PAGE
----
Should Apple offer trade-ins for the original 12.9-inch iPad Pro’s Magic Keyboard?

There are some great alternative options when it comes to cases for the new 12.9-inch iPad Pro. But, if you prefer Apple’s Magic Keyboard, the company has a new one of those, too. Which, at one point, sounded like the only option for folks getting the new large tablet — even if they owned the old model.

Apple introduced the Magic Keyboard, with its unique design, built-in trackpad, and an additional USB-C port, for both the 11-inch iPad Pro and 12.9-inch iPad Pro last year. While it might not be as well-equipped as other third-party folio cases out there, Apple’s price tag is exactly what you’d think it would be: high. So it stands to reason that many folks out there expected the case to work with at least a few future models of the iPad Pro lineup moving forward.

But Apple rocked that boat a bit this year, after it introduced the new 12.9-inch iPad Pro and its mini-LED display. That design change introduced a slightly thicker body, which, in daily use, probably won’t mean anything for the owner. Unfortunately, the original Magic Keyboard wasn’t designed for a slightly thicker iPad Pro, and, as a result, it was billed as unusable with the new tablet.

That led a lot of of people to raise their eyebrows in consternation.

Priced at $350 and just about a year old, many people weren’t expecting to have to upgrade so soon. Not an accessory from Apple built specifically for a device that, honestly, wasn’t changing much. Design change is inevitable, even if it takes years to get there, but for many an uptick in thickness by 0.5mm probably shouldn’t warrant having to drop hundreds of dollars again for a new Magic Keyboard.

The potential silver lining here is that Apple clarified the situation and technically owners of the original Magic Keyboard won’t have to upgrade to the new accessory if they pick up the new 12.9-inch iPad Pro. Apple says that while the old Magic Keyboard won’t offer up a precise fit, it will still hold and protect the new tablet. It just won’t be snug.

Here’s how Apple put it in a support document:

The first generation of the Magic Keyboard (A1998) is functionally compatible with the new iPad Pro 12.9-inch (5th-generation) with Liquid XDR display. Due to the slightly thicker dimensions of this new iPad Pro, it’s possible that the Magic Keyboard may not precisely fit when closed, especially when screen protectors are applied.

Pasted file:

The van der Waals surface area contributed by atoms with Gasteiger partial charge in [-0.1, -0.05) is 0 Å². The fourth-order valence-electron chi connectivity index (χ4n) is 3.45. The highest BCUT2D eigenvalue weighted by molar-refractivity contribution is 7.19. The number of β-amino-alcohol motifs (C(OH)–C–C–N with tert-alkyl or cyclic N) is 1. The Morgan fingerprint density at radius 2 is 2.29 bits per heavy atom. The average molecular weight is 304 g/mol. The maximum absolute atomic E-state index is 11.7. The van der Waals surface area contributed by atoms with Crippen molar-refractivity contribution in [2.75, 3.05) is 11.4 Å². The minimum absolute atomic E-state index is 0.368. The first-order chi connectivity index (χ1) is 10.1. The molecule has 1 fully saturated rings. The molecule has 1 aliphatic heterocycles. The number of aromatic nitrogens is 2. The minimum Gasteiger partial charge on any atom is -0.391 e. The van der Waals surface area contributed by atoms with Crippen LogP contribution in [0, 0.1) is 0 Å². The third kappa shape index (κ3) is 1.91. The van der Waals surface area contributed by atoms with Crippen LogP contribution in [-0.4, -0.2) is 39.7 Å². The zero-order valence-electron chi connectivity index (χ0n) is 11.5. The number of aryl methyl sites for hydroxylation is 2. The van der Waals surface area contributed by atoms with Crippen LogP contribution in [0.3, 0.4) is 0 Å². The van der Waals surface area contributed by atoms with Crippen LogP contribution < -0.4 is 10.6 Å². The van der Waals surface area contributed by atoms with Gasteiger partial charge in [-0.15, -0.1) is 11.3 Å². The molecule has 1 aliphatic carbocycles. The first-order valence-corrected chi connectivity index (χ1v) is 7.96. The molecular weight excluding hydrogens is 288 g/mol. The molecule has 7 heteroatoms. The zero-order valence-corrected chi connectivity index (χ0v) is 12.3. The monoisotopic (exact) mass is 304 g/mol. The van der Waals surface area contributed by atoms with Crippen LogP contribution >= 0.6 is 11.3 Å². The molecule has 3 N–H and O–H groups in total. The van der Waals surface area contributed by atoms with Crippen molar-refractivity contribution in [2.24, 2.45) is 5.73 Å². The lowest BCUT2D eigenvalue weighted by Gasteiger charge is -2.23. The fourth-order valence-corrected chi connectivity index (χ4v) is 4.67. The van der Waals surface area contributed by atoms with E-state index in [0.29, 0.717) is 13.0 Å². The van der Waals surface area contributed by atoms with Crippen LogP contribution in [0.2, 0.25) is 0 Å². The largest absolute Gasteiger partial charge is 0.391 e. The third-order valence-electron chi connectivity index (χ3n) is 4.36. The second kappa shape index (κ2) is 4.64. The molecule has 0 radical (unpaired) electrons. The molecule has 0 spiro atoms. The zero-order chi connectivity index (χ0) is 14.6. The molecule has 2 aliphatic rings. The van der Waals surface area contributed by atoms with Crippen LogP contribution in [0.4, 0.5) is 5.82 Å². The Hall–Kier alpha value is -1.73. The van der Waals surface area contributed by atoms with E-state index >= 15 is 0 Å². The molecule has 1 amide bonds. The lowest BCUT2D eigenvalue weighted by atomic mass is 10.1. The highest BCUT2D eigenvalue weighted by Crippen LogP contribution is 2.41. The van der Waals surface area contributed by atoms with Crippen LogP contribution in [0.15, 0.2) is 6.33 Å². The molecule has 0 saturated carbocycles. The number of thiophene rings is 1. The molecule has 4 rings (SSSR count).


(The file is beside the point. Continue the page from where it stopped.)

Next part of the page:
Some said that Apple should have known that the new iPad Pro with its mini-LED display would be thicker than the model it was replacing. Maybe it should have. And, with that knowledge, it should have also designed the original Magic Keyboard accordingly so they wouldn’t have to make this change. I guess that’s possible — it’s not like Apple decided to go with the mini-LED display in January of this year for a product shipping in May. But, only folks at Apple know the answer to that one.

do think that, sometimes, companies make mistakes along the way. Sometimes a decision that seems great (adopting a better display in a popular product) will upend a good decision in the past. The Magic Keyboard is a great accessory, sure, but it’s also expensive. Along with that price tag comes the expectation that it will work with future models it’s supposed to be accessorizing. Maybe that’s not a realistic assumption. Honestly, I think a case can be made on either side of that particular fence.

But, as companies make these decisions and move on to the next big thing, maybe offering up some goodwill for the customers that may have been left behind (but still want to keep up!) isn’t a bad idea. An easy way to get there in this particular case is to offer a trade-in program for the original Magic Keyboard. Just for the 12.9-inch variant, of course, because Apple didn’t make any changes to the 11-inch iPad Pro. But, let customers who bought the OG Magic Keyboard trade it in for the new one, so they don’t have to worry about an imperfect fit for their new, and expensive, tablet.

Sadly, I don’t expect Apple to do this, which is a real shame. But, what do you think? Should Apple do something for the customers who bought the old Magic Keyboard and are upgrading to the new 12.9-inch iPad Pro?